To Be Deleted Or Not To Be Deleted?

By Harley PayetteJan 22, 2002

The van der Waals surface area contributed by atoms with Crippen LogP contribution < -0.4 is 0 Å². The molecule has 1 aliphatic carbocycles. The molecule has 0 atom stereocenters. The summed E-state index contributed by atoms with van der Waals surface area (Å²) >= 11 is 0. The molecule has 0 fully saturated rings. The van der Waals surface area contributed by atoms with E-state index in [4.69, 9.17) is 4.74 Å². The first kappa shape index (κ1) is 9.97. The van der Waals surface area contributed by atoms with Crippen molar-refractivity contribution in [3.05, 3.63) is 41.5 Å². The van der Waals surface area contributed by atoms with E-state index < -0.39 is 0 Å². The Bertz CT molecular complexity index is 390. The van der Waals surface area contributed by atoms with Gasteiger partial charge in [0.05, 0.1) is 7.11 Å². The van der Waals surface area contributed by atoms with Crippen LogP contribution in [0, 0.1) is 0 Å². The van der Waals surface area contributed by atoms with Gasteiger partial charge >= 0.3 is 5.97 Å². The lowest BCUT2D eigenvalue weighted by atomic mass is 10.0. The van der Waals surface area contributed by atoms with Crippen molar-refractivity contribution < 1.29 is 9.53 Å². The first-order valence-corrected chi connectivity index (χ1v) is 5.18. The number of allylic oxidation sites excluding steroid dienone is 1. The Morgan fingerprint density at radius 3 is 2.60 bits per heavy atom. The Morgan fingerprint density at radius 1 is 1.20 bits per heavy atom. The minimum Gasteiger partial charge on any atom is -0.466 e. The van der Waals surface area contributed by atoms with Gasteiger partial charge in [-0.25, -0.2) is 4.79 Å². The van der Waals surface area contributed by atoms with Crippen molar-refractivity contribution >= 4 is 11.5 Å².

I just want to comment on one of your stories: BMG announces deletions. Many of these deletions make no sense to me and BMG has some explaining to do why they cut some of these items. I understand the stuff like "Love Songs", which just came out, and in a sense the Double Features that have poor sound and do not contain Presley's best work. But deleting "Artist of the Century" and the Golden Records series makes absolutely no sense. Both of these collections provide a top to bottom overview of Presley's career that no single disc could match. The first Golden Records has been in print for over 40 years and is one of Presley's monuments. For a label that cares so much about RIAA certifications eliminating these titles makes no sense. They're eliminating the very titles most likely to rack up huge sales. The decision to cut the Essential Elvis series is equally bewildering. I would hate to be a novice Elvis fan just starting a collection. After you get past the obvious hits and a few classic albums you have nowhere to go. There will be no way you can obtain a classic like "Suspicion" without rambling through assorted collections of the familiar hits. They think they're attracting the new fan but they're really scaring them off. I know they want to trim the catalogue and Elvis' legacy would be much better served if the task of compiling a decent collection weren't made so daunting by the size of the catalogue. How about cutting some redundant greatest hits albums like "Love Songs" etc. and leaving Elvis completed masters as is. I know many of Elvis' soundtracks are junk but they are the work of a great artist and are important to understanding his legacy. Jorgensen, who has treated Elvis with more respect than anyone that has ever held his position, has continually stated the need to preserve Elvis' legacy. To that end I think it's important to start thinking of Elvis as an artist rather than as a franchise to be perpetuated. I know commercial considerations have to enter the picture but I think that can be done with a view to the larger picture. I would hate for Elvis to be placed in the same situation as some of his contemporaries like Ray Charles, Roy Orbison or Dion. It is virtually impossible to compile a coherent discography of these artists as most of their available output comes in the form of compilations with the same corps of songs repeated over and over again. Many siginificant recordings are lost to history or to the used record shops. Especially Charles fans cannot obtain many important recordings on CD or have to purchase many anthologies or box sets to get at those important songs. The same fate should not befall the most important recording artist of the twentieth century. As every fan knows Presley's story goes well beyond the hits. Tracks like "I've Got a Thing About You Baby", "Is It So Strange", "New Orleans" etc make as just a compelling case for Presley's artistry as "Jailhouse Rock" or "Suspicious Minds". Their loss would be major. I'm not saying that every single alternate take should be in print forever (Though some should be available in order to allow historians and the hardcore fans an opportunity to evaluate Presley's creative process.) but at the very least all of Presley's completed studio non-soundtrack masters should be available in coherent packages that respects the fans like the recent album upgrades. Warts and all the songs on these albums, are the testaments of an important artist. Finally, if Elvis' catalogue is bloated it is the fault of BMG for pumping the market with new greatest hits collections every year. Albums like "Pot Luck" are not the cause of this problem so much as albums like the recent 20th Century Masters which compiled hits without a common theme or purpose. This is a cause of much of the confusion. A greatest hits should act as a primer to attract the new fan or to the casual fan. To that end less is more. Would be fans are often confused by the literally dozens of titles available all featuring the same hits. Fewer greatest hits would eliminate this problem as fans would have one set starting place. The fact that Elvis' career cannot really be summed up in one disc is why the Golden Records and Artist of the Century are collections are so important. BMG could be forgiven though for compiling a one disc collection covering Presley's career similar to Beatles One for those fans who only want that one album. I think this type of strategy would boost sales for the rest of the records as fans wouldn't feel they would be buying the same songs over and over. There are many casual fans out there who believe that Elvis' catalogue is really the same two or three dozen songs endlessly repackaged. I hope that the BMG strategy does not turn this myth into reality. In the great scheme of things this may seem like trivia but this is an important time for Elvis' music. The next 50 years or so will determine whether Elvis' music lives on or falls away. I believe that this music deserves to survive and the hits as great as many of them are and were don't explain all there was to Elvis Presley.
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